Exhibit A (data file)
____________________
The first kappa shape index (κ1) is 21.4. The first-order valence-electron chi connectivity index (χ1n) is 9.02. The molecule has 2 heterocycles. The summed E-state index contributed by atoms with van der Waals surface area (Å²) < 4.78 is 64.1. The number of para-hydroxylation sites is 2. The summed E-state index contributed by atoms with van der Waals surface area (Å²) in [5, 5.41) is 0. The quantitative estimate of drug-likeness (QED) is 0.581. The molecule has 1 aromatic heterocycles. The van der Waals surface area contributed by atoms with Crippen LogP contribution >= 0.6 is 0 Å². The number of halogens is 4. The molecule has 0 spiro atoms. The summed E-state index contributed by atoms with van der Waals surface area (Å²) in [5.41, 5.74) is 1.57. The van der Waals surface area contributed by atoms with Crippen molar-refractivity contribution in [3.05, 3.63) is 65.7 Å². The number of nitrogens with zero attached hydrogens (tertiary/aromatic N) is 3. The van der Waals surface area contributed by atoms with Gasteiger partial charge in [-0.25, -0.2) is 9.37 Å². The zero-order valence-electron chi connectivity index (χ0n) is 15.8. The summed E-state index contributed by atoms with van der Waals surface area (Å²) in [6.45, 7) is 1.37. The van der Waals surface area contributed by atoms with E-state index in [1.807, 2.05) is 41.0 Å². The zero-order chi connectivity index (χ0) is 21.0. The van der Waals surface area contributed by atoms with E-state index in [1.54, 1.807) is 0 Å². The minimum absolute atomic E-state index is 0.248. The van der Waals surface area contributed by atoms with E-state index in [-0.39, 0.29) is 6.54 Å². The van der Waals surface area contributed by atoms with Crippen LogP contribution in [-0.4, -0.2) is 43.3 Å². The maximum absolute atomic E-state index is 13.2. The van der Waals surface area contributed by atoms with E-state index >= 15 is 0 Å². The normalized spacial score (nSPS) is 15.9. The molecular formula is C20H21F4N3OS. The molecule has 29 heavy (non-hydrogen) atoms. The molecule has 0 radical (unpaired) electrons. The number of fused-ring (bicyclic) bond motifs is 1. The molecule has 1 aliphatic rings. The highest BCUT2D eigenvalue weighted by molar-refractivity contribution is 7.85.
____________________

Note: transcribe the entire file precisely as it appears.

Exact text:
The first kappa shape index (κ1) is 21.4. The first-order valence-electron chi connectivity index (χ1n) is 9.02. The molecule has 2 heterocycles. The summed E-state index contributed by atoms with van der Waals surface area (Å²) < 4.78 is 64.1. The number of para-hydroxylation sites is 2. The summed E-state index contributed by atoms with van der Waals surface area (Å²) in [5, 5.41) is 0. The quantitative estimate of drug-likeness (QED) is 0.581. The molecule has 1 aromatic heterocycles. The van der Waals surface area contributed by atoms with Crippen LogP contribution >= 0.6 is 0 Å². The number of halogens is 4. The molecule has 0 spiro atoms. The summed E-state index contributed by atoms with van der Waals surface area (Å²) in [5.41, 5.74) is 1.57. The van der Waals surface area contributed by atoms with Crippen molar-refractivity contribution in [3.05, 3.63) is 65.7 Å². The number of nitrogens with zero attached hydrogens (tertiary/aromatic N) is 3. The van der Waals surface area contributed by atoms with Gasteiger partial charge in [-0.25, -0.2) is 9.37 Å². The zero-order valence-electron chi connectivity index (χ0n) is 15.8. The summed E-state index contributed by atoms with van der Waals surface area (Å²) in [6.45, 7) is 1.37. The van der Waals surface area contributed by atoms with E-state index in [1.807, 2.05) is 41.0 Å². The zero-order chi connectivity index (χ0) is 21.0. The van der Waals surface area contributed by atoms with E-state index in [1.54, 1.807) is 0 Å². The minimum absolute atomic E-state index is 0.248. The van der Waals surface area contributed by atoms with E-state index in [-0.39, 0.29) is 6.54 Å². The van der Waals surface area contributed by atoms with Crippen LogP contribution in [-0.4, -0.2) is 43.3 Å². The maximum absolute atomic E-state index is 13.2. The van der Waals surface area contributed by atoms with E-state index >= 15 is 0 Å². The normalized spacial score (nSPS) is 15.9. The molecular formula is C20H21F4N3OS. The molecule has 29 heavy (non-hydrogen) atoms. The molecule has 0 radical (unpaired) electrons. The number of fused-ring (bicyclic) bond motifs is 1. The molecule has 1 aliphatic rings. The highest BCUT2D eigenvalue weighted by molar-refractivity contribution is 7.85.